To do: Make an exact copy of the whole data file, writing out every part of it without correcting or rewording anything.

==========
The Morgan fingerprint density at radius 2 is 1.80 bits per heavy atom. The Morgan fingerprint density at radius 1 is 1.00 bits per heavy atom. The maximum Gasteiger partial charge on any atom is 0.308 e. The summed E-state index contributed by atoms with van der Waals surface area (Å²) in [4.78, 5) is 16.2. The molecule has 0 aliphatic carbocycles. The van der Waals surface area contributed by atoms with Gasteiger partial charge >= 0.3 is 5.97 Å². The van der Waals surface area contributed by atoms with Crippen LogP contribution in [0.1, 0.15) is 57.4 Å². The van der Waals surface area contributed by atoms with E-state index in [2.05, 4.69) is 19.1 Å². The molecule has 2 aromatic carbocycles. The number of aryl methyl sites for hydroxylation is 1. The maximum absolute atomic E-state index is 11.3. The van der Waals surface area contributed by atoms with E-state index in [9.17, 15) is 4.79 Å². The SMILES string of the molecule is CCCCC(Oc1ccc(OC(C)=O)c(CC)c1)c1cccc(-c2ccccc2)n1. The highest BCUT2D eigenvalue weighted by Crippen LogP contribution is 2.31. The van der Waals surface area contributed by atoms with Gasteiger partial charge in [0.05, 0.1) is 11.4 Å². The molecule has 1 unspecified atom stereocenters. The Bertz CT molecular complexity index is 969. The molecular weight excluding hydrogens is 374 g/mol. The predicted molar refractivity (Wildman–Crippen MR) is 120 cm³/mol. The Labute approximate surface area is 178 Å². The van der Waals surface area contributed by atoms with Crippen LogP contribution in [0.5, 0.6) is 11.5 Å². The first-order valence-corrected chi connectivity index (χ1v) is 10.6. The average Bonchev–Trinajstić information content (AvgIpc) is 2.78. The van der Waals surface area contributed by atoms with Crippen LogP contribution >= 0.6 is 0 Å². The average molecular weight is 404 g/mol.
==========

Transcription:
The Morgan fingerprint density at radius 2 is 1.80 bits per heavy atom. The Morgan fingerprint density at radius 1 is 1.00 bits per heavy atom. The maximum Gasteiger partial charge on any atom is 0.308 e. The summed E-state index contributed by atoms with van der Waals surface area (Å²) in [4.78, 5) is 16.2. The molecule has 0 aliphatic carbocycles. The van der Waals surface area contributed by atoms with Gasteiger partial charge >= 0.3 is 5.97 Å². The van der Waals surface area contributed by atoms with Crippen LogP contribution in [0.1, 0.15) is 57.4 Å². The van der Waals surface area contributed by atoms with E-state index in [2.05, 4.69) is 19.1 Å². The molecule has 2 aromatic carbocycles. The number of aryl methyl sites for hydroxylation is 1. The maximum absolute atomic E-state index is 11.3. The van der Waals surface area contributed by atoms with E-state index in [9.17, 15) is 4.79 Å². The SMILES string of the molecule is CCCCC(Oc1ccc(OC(C)=O)c(CC)c1)c1cccc(-c2ccccc2)n1. The highest BCUT2D eigenvalue weighted by Crippen LogP contribution is 2.31. The van der Waals surface area contributed by atoms with Gasteiger partial charge in [0.05, 0.1) is 11.4 Å². The molecule has 1 unspecified atom stereocenters. The Bertz CT molecular complexity index is 969. The molecular weight excluding hydrogens is 374 g/mol. The predicted molar refractivity (Wildman–Crippen MR) is 120 cm³/mol. The Labute approximate surface area is 178 Å². The van der Waals surface area contributed by atoms with Crippen LogP contribution in [0.5, 0.6) is 11.5 Å². The first-order valence-corrected chi connectivity index (χ1v) is 10.6. The average Bonchev–Trinajstić information content (AvgIpc) is 2.78. The van der Waals surface area contributed by atoms with Crippen LogP contribution >= 0.6 is 0 Å². The average molecular weight is 404 g/mol.